At the other end of the spectrum that comprises the Keystone student body are the seniors who registered to vote last Friday.  There are few, if any, signs that give one more hope in these fractious times than watching young women and men sign up to vote for the first time. They are eager to play a role in the political process, and they are prepared to assume the responsibility of citizenship.  As they waited their turn, some of the students and I debated whether the U.S. should have a parliamentary system of voting rather than the one-party-take-all process we have now. It was a pleasure to hear their arguments, and the knowledge with which they supported their points.  At a time when cynicism runs rampant, their optimism both heartened and inspired me.

So, beyond the joy of spending time with children ranging in age from three years old to those who are less than a year away from graduating, why am I mentioning this?  Because part of Keystone’s magic is the way that our teachers and staff members meet children where they are and take them to the next step. They challenge and support them; consequently, youngsters grow up into admirable young women and men who are ready to take on whatever comes their way.

In addition, in a PK-12 school, younger students have the opportunity to learn from older students who can be their role models.  Children can see high school students excel in Science Fair, perform on stage, compete in athletics, and demonstrate good sportsmanship and citizenship.  As a result, they understand that ethical behaviour is not just something that adults say you need to do; rather it is a trait that they will work on and hone as they go through lower, middle and high school.  For the older students, the younger children provide a sense of perspective and remind them of where they were at one point in their lives. In some ways, having younger children around keeps everyone spry and energized.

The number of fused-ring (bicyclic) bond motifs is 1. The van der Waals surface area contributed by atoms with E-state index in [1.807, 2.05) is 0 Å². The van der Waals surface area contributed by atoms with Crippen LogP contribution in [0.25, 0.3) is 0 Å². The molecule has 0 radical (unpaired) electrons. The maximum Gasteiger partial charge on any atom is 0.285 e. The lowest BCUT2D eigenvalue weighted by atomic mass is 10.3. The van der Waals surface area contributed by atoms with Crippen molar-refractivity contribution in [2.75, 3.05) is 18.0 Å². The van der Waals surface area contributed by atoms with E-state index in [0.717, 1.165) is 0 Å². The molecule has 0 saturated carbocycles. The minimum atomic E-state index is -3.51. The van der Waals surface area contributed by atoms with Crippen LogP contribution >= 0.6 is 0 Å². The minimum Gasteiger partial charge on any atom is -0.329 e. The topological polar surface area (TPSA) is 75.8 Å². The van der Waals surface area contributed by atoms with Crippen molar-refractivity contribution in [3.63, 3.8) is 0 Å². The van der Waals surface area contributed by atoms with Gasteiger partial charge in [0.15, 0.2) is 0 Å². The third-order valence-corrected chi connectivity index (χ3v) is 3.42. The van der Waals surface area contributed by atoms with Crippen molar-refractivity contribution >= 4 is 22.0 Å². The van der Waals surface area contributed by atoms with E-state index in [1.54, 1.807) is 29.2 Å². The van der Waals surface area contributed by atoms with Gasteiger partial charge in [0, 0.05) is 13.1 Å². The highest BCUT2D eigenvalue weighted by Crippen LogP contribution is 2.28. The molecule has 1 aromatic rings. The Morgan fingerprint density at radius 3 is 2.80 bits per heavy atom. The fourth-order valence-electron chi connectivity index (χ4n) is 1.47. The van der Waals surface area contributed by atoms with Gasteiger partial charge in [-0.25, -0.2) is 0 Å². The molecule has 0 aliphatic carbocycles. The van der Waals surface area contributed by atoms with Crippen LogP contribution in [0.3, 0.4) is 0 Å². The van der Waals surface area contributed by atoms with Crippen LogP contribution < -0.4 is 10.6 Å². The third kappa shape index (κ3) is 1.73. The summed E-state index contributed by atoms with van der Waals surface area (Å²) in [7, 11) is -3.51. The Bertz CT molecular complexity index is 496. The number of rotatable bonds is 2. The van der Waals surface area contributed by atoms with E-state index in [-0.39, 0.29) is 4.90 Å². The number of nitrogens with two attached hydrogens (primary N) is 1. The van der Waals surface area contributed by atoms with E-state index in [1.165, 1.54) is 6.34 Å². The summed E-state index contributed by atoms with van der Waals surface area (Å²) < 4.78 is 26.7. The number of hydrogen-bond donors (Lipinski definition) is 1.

However, there are also personal reasons I wanted to share these experiences with you. It was not that long ago that my wife and I were dropping our children off at preschool, that our sons discovered the joy of reading and being read to in bed, and it seems like only yesterday that we spent hours on the floor building Lego towers.  Registering to vote and applying to colleges came faster than we ever imagined, and lo and behold, they’re gone and it’s just us at home now.

I will leave it to the physicists to explain how the passage of time shortens as our children, and we, get older, and what seemed at one point like something far off in the future is suddenly here.  As a brand new empty-nester, I urge you to soak up as much of this time with your children as you can, for like other pleasures in life, the time before they leave us is fleeting and short. As Harry Chapin sang,

Well, he came from college just the other day
So much like a man I just had to say
Son, I'm proud of you, can you sit for a while?
He shook his head, and he said with a smile
What I'd really like, dad, is to borrow the car keys
See you later, can I have them please?